WRITTEN BY CH. FAISAL MEHMOOD
The Tourism industry worldwide has been developing faster and deeper since the turn of the present century. Not only have the very concept of Tourist Products acquired new meanings, the various sectors serving those products have also acquired different profiles and different dynamics. Historical and archaeological products, which previously sufficed for marketing of destinations, are now considered ‘static products’; rendering them unsalable, except with activities contrived around them. The current ‘in thing’ for attracting tourists is what experts call ‘Contrived Products’.
Changes in the transportation sector have been the more visible and more influential. From being a ‘developing’ country’s answer to earning foreign exchange and delivering income to poorer communities, Tourism has become the Visitor Economy even to highly developed countries, as we keep on repeating in our pages . The Marketing approaches to promoting Destinations and Products have also changed. Tourist supply markets and civil aviation hubs have changed locations not from one country to the other but from one continent to the other. Grouping of countries have become regional compulsions and the means to socio-economic fulfillment.
Yet, though much talked-about, Globalisation remains to be perceived as the reality that it has actually become. And where is Pakistan in all this? Isolated. Bypassed.
And why? Because our politicians in office are devoid of know how – forget vision – and, armed with singular haughtiness, disdain even available opportunities to learn.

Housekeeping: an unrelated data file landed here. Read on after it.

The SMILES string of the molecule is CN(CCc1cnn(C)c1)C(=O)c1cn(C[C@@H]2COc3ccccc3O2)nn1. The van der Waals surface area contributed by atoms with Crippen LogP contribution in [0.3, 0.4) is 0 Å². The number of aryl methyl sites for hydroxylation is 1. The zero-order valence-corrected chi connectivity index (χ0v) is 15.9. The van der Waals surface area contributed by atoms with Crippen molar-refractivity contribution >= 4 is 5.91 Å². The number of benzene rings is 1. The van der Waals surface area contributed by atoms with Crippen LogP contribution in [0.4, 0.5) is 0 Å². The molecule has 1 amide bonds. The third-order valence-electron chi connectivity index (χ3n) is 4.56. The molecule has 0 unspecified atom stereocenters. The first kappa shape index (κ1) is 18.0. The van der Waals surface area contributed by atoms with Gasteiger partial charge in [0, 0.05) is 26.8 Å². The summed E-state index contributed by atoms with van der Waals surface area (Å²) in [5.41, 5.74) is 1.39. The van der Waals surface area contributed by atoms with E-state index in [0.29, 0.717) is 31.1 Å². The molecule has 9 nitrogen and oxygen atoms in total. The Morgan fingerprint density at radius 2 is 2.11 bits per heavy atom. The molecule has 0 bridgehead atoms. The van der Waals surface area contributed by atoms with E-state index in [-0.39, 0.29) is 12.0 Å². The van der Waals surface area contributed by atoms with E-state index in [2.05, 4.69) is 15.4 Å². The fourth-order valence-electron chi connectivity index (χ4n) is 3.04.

Next month, along with the World we will once again celebrate the World tourism day by organizing seminars and other tourism oriented events. As the socio-political system of the country is once again bit shaken and political temperature is all time high, we hardly expect anything product or constructive, policy wise form weak and fragile tourism institutions of the Provincial Governments; though their representatives, here and there in different thinly attended seminars &functions highlight the importance and imperativeness of tourism for the economy of Pakistan.
The problem, we repeat, is with our politicians not knowing the economic social and diplomatic values of Tourism. They continue to swear by the ‘18th Amendment’ which removed any federal dispensation for Tourism and our Planning Commission, which should be thinking out of the box with vision, has no Tourism section. ■